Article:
Before the Civil War, fewer than 1,000 free black Mississippians had access to a basic education. Thus, leadership from freedmen such as Revels became vital to the Republican Party for rallying the new electorate in the postwar years.7 It was through his work in education that Revels became involved in politics, taking his first elected position as a Natchez alderman in 1868. He entered politics reluctantly, fearing racial friction and interference with his religious work, but he quickly won over blacks and whites with his moderate and compassionate political opinions. In 1869, encouraged to run by a friend, future Representative John Roy Lynch, Revels won a seat in the Mississippi state senate.8 Under the newly installed Reconstruction government, Revels was one of more than 30 African Americans among the state’s 140 legislators.9 Upon his election, he wrote a friend in Leavenworth, Kansas: “We are in the midst of an exciting canvass…. I am working very hard in politics as well as in other matters. We are determined that Mississippi shall be settled on a basis of justice and political and legal equality.”10 A little–known politician, Revels attracted the attention of fellow legislators when he gave a moving prayer on the opening day of the session.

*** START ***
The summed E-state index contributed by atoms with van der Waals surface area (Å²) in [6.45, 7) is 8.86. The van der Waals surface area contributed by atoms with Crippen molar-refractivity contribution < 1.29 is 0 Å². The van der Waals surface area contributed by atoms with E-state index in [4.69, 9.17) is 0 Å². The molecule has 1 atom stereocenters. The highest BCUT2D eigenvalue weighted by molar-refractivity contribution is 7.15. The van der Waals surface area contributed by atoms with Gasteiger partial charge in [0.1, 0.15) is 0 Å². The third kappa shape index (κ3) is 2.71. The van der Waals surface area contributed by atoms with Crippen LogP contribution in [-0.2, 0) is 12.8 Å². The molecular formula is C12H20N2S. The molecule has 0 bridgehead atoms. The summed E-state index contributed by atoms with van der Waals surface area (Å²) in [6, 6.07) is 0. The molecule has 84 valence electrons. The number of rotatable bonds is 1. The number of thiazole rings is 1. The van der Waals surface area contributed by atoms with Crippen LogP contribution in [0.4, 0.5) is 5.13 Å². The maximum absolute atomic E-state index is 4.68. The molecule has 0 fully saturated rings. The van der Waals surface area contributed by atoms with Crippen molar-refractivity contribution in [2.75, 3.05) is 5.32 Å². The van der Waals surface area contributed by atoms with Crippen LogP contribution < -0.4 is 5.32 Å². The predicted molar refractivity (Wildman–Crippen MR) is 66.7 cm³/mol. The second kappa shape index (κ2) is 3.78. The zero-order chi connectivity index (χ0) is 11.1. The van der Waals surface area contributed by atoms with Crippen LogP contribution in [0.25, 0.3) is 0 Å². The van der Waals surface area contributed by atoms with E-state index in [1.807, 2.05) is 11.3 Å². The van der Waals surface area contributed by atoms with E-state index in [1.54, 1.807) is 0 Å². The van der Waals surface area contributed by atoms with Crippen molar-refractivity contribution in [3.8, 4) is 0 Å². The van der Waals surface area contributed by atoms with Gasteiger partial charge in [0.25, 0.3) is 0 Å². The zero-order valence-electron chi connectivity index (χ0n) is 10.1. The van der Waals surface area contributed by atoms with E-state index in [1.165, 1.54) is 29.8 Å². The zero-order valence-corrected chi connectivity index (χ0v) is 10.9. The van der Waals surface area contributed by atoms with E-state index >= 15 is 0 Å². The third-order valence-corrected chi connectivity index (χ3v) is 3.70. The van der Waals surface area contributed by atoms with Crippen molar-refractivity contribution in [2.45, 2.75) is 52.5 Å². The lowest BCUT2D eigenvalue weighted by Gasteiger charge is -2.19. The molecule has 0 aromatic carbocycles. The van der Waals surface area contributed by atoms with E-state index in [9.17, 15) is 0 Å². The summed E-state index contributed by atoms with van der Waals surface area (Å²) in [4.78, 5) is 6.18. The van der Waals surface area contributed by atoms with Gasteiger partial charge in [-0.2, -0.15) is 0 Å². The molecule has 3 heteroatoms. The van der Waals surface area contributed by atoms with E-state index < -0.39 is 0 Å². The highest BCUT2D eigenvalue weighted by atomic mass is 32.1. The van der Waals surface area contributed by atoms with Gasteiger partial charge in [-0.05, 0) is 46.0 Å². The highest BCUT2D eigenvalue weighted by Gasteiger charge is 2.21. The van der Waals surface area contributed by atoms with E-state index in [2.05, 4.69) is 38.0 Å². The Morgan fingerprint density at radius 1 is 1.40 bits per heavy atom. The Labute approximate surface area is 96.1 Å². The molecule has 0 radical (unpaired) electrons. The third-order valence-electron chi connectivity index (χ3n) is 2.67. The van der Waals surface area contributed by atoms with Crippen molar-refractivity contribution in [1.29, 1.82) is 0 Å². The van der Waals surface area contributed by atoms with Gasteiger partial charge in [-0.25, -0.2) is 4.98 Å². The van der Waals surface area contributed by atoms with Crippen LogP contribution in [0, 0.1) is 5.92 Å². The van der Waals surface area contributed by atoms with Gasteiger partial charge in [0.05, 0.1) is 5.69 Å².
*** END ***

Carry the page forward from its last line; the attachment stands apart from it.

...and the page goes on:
Revels arrived in Washington at the end of January 1870, but could not present his credentials until Mississippi was readmitted to the United States on February 23. Senate Republicans sought to swear in Revels immediately afterwards, but Senate Democrats were determined to block the effort. Led by Senator Garrett Davis of Kentucky and Senator Willard Saulsbury of Delaware, the Democrats claimed Revels’s election was null and void, arguing that Mississippi was under military rule and lacked a civil government to confirm his election. Others claimed Revels was not a U.S. citizen until the passage of the 14th Amendment in 1868 and was therefore ineligible to become a U.S. Senator. Senate Republicans rallied to his defense. Though Revels would not fill Davis’s seat, the symbolism of a black man’s admission to the Senate after the departure of the former President of the Confederacy was not lost on Radical Republicans. Nevada Senator James Nye underlined the significance of this event: “[Jefferson Davis] went out to establish a government whose cornerstone should be the oppression and perpetual enslavement of a race because their skin differed in color from his,” Nye declared. “Sir, what a magnificent spectacle of retributive justice is witnessed here today! In the place of that proud, defiant man, who marched out to trample under foot the Constitution and the laws of the country he had sworn to support, comes back one of that humble race whom he would have enslaved forever to take and occupy his seat upon this floor.”14 On the afternoon of February 25, the Senate voted 48 to 8 to seat Revels, who subsequently received assignments to the Committee on Education and Labor and the Committee on the District of Columbia.